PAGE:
B.C. consumers, ranchers and producers will benefit from a new consolidated process for provincial meat inspection that continues to ensure food safety and animal welfare are top priorities.
Effective Dec. 1, 2020, all slaughter activity licensed under the Meat Inspection Regulation for Class, A, B, D and E meat slaughter licences will now be regulated under the Ministry of Agriculture. Previously, regional health authorities had responsibility for Class D and E licences.
“British Columbians want high-quality and trusted meat products raised by B.C. ranchers and farmers, and this change will help us meet that demand,” said Lana Popham, Minister of Agriculture. “We look forward to working collaboratively with all licence holders to ensure food safety and animal welfare requirements are being met, while continuing to support more opportunities for the production and sales of locally raised meat products in B.C.”
Liberal agriculture critic and Delta South MLA Ian Paton said he is pleased to see this new process in place.
“After months of pressure, as the Official Opposition critic for the Ministry of Agriculture, I am very glad to see the government act on the local meat production and inspection recommendation made in the Select Standing Committee on Agriculture, Fish, and Food’s report,” said Paton. “Let’s continue to buy locally raised meat products across B.C.”
This change was made in response to recent consultation, including the Select Standing Committee on Agriculture, Fish and Food’s report on local meat production and inspection.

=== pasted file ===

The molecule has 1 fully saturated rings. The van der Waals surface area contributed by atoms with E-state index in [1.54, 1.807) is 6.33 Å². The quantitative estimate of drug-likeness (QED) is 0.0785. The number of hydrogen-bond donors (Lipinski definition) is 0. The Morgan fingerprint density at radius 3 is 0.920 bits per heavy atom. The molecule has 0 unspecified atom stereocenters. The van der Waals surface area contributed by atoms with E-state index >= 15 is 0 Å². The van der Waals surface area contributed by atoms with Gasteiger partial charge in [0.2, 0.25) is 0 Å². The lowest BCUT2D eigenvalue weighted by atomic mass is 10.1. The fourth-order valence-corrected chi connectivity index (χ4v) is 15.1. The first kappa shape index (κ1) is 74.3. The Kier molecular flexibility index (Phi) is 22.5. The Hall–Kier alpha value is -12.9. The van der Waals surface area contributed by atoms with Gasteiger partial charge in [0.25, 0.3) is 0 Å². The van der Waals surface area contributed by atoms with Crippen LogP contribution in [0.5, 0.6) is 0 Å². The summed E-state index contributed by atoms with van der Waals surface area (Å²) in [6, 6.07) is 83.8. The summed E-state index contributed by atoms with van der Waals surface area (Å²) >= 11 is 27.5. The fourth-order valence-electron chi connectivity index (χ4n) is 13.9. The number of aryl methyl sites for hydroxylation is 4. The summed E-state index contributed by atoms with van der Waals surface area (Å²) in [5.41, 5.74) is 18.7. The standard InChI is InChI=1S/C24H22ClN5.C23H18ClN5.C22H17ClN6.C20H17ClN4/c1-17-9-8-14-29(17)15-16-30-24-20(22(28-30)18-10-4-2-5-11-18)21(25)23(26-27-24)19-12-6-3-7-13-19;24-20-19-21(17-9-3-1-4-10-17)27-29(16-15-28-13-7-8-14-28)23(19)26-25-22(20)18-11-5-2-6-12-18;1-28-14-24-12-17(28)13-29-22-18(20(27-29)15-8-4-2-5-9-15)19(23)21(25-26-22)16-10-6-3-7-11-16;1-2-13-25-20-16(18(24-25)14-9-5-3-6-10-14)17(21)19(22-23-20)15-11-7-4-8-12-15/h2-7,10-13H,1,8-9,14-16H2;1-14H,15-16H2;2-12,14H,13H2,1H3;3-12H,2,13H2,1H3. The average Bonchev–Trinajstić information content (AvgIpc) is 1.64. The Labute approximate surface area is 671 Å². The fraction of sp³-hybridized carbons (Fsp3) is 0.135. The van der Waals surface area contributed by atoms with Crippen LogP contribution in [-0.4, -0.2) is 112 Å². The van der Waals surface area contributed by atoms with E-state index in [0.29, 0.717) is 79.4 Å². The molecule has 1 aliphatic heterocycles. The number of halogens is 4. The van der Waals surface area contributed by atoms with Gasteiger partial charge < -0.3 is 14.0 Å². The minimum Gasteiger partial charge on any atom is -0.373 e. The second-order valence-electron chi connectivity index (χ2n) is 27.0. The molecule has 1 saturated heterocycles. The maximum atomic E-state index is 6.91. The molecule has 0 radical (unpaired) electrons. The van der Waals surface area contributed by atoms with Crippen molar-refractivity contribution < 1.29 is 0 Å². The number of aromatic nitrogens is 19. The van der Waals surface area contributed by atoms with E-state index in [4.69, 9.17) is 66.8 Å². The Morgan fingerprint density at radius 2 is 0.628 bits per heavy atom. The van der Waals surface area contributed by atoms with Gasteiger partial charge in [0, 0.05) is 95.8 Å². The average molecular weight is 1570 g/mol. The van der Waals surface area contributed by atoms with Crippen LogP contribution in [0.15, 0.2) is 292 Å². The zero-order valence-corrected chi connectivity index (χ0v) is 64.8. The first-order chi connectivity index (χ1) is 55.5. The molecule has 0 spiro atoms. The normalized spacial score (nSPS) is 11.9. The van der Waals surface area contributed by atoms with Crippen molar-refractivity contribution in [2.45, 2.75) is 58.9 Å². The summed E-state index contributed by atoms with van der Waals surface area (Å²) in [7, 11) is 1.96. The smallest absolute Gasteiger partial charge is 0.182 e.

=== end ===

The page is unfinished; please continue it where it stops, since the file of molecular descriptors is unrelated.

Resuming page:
Moving authority to the Ministry of Agriculture will provide benefits to consumers, existing licence holders and producers, including:
- creating new economic opportunities for communities throughout the province
- strengthening the resiliency of B.C.’s food system
- streamlining licensing to reduce the administrative burdens for animal slaughtering businesses
- improving overall consistency in Class D and E administration throughout the province
- increasing frequency of inspections to ensure food safety and animal welfare is maintained.
“This change will enable effective oversight and create more opportunities for small on-farm abattoirs,” said Tristan Banwell, rancher, Class D licence holder and vice president of the Small-Scale Meat Producers Association. “We will also have a clear path to growth for those who want to expand their facilities, which is crucial as we work to rebuild diverse local economies in rural areas.”
Class D and E licences support local livestock and meat production in B.C. communities where existing slaughter capacity is limited or non-existent. The B.C. government is consulting with ranchers, abattoir operators, local governments and other stakeholders to review and improve slaughter capacity. An intentions paper will be released this fall.